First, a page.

Caesar’s Julian Calendar

March 27, 2014 / Art & Archaeology
Rome, Italy

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Way way back, when dinosaurs roamed the earth, Romans celebrated the new year on March 1st. Okay, obviously not that far back in time, but 2059 years ago is pretty close if you ask me.

The Roman calendar was first introduced in the seventh century B.C. The system attempted to follow the lunar cycle, but had to be changed a lot because it fell out of sync with the seasons due to leap years. The people were in charge of running the calendar, and this caused problems as well because some modified the calendar to their benefit as far as elections or “extended” seasons were concerned.


When Caesar came to power, he decided that the calendar system needed a makeover. Astronomer Sosigenes was enlisted to the task, who suggested switching to the solar year, like the Egyptians.

“The Alexandrian astronomer Sosigenes, who wrote Revolving Spheres, was one of Julius Caesar’s key advisers on this matter. Caesar himself, however, provided the intellectual energy behind this much needed change in the way time was recorded.”

– A Walk With the Emperors: A Historic and Literary Tour of Ancient Rome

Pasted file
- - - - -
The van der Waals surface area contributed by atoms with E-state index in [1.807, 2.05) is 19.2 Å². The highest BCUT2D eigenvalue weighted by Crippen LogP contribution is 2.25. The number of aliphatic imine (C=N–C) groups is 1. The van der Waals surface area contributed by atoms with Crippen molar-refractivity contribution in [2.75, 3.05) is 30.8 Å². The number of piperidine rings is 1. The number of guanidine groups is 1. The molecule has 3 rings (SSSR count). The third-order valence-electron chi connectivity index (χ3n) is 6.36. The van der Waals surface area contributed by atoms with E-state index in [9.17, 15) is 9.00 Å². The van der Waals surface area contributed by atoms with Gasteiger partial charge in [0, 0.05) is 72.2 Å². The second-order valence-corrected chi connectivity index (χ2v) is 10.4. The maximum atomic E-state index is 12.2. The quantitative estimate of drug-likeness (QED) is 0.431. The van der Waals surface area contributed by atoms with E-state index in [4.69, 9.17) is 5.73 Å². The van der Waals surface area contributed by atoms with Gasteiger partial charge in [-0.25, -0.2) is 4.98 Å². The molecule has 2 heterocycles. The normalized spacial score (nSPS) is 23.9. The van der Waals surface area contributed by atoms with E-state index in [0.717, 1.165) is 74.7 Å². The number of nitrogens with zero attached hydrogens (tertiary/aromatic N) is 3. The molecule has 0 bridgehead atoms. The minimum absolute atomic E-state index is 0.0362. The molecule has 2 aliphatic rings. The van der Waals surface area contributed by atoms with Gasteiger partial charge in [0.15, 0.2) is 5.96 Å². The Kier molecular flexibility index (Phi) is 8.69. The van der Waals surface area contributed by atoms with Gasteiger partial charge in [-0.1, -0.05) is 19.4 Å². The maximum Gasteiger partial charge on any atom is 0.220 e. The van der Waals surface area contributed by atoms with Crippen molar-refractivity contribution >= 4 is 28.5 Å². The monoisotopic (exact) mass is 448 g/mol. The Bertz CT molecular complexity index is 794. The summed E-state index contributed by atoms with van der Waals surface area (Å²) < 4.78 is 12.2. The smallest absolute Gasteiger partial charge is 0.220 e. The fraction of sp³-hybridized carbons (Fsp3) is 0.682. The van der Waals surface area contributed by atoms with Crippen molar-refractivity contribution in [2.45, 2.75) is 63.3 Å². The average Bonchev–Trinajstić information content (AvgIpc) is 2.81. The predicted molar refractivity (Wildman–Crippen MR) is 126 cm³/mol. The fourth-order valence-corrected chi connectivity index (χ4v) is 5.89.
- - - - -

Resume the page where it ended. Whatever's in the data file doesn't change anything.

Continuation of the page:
Due to a mathematical miscalculation however, the calendar that Caesar put into effect is not the calendar that we know today. The church became aware of the inaccuracy in the 1500’s and corrected the error, giving us the Gregorian calendar that we know today.


Today’s note on the Julian calendar covers just one of the many Ancient Roman tidbits found in “A Walk With the Emperors: A Historic and Literary Tour of Ancient Rome,” available on Amazon, iTunes, and Barnes&Nobles.


6 Responses to “Caesar’s Julian Calendar”

  1. The Romans had 10 months of which four still have September, October,
    November and December – literally 7th, 6th, 9th and 10th month. two other are named for Julius Caesar and Augustus Caesar, and the others for Gods.

    • thanks, which leads me to my comment about July and August and their each having 31 days. No way was Augustus going to be excluded from this scene in changing the way we calculate time !

  2. john thornley

    out if sync due to leap years!
    absolute nonsense. out of sync because it has never been possible to relate the movements of the sun with those of the moon. the length of the lunar month does not divide evenly into 365.25.

  3. and further, “like Julius Caesar . . . Augustus insured that he would be remembered at least once a year for all time . He renamed Sextilius . . . after himself . . . and to ensure his equality with Caesar’s Quintilius (July), borrowed a day from February to give his namesake, August, 31 days.” That’s what i call “real power”, Roman style.

    thanks Maddie for another great review


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